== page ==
At the same time, Tom of Finland is still more of a cult figure than a household name like Andy Warhol (who owned several of his pieces) because his art remains incredibly provocative, especially to the straight male gaze. Many of his illustrations show men with heavily muscled torsos and surreally large genitalia engaging gleefully in sex acts. Some early Tom of Finland illustrations depicting soldiers in Nazi uniforms are also inherently problematic. Art historian Dr James Hicks says Tom of Finland is sometimes overlooked in the mainstream art world because “his work is dangerous and is meant to be dangerous”.
Equally, Tom of Finland’s deification of a certain type of gay man – muscular and avowedly masculine – hasn’t necessarily endeared him to all corners of the LGBTQ community. His influential drawings of men in leather and biker outfits helped to inspire the popular Gay Clone look that Freddie Mercury and Frankie Goes to Hollywood adopted and brought into the mainstream, but also made his work appear exclusionary to other queer factions.
Even though I had to hide my own desires – or maybe because of it – I started drawing fantasies of free and happy gay men – Tom Laaksonen
In the 2011 book Tom of Finland: Life and Work of a Gay Hero, Dehner reflected that members of an activist group called Queer Nation “protested [Touko] not long after his death, calling him a ‘sell out’ – only drawing what they saw as ‘straights’.” And in 2020, Tom of Finland’s stylised hunks could look like the embodiment of the toxic ‘masc4masc’ culture that pervades gay dating apps, shaming queer men who present in a more femme way.
Tom of Finland’s drawings were inherently subversive – because they dared to present imagery that mainstream society wasn’t ready to accept
However, it’s important not to separate Tom of Finland’s drawings from the historical context in which he created them. “At the time when I became aware of my sexual orientation, before World War Two, all gay activity was forbidden by law in most countries,” Laaksonen writes in the preface to his 1988 book, Retrospective I. Laaksonen, born in 1920 and raised by schoolteacher parents in a small town in southwestern Finland, says the first gay men he encountered “felt ashamed and guilty, like [they were] belonging to a lower human category” as a result of the prejudice they faced. He also acknowledges that his creativity was a reaction to this shame, saying: “Even though I had to hide my own desires – or maybe because of it – I started drawing fantasies of free and happy gay men.”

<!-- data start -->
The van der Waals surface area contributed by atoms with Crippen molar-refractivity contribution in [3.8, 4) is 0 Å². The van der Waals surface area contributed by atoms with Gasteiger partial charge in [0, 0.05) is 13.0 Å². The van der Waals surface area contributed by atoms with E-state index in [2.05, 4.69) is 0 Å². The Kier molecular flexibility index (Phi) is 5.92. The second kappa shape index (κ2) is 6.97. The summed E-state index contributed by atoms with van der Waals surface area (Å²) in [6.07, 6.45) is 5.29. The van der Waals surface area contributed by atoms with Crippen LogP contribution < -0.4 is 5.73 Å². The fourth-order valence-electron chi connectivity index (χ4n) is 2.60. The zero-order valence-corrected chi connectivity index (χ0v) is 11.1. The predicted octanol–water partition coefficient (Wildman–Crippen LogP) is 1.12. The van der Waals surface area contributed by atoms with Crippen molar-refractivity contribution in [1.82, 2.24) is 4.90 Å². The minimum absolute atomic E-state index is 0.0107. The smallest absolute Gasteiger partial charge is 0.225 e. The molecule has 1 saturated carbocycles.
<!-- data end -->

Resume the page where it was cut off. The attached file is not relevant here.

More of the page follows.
What’s more, Laaksonen developed his distinctive aesthetic – a homoerotic fantasy world populated by gay men who epitomised physical fitness and male desirability – as a corrective response to the particular, reductive way in which gay men were portrayed at the time. Even if Laaksonen’s drawings now seem to perpetuate the stereotype of gay men as inherently sexual and supremely body-conscious, they were once groundbreaking for this very reason.
“Pop culture representations of gay and queer men in the first half of the 20th Century are dominated by the image of the ‘pansy’,” says Dr Justin Bengry, who runs the Queer History course at Goldsmiths, University of London. Bengry says that the ‘pansy’ homosexual was invariably portrayed as “effete” and “the butt of the joke”. Even when he was allowed to “get one over on everyone else”, he was inevitably held up as exemplifying a kind of “failed masculinity”. “Tom of Finland is clearly a reaction against that,” Bengry asserts. “He’s showing that homoerotic desire can be masculine, valid, fun and playful.”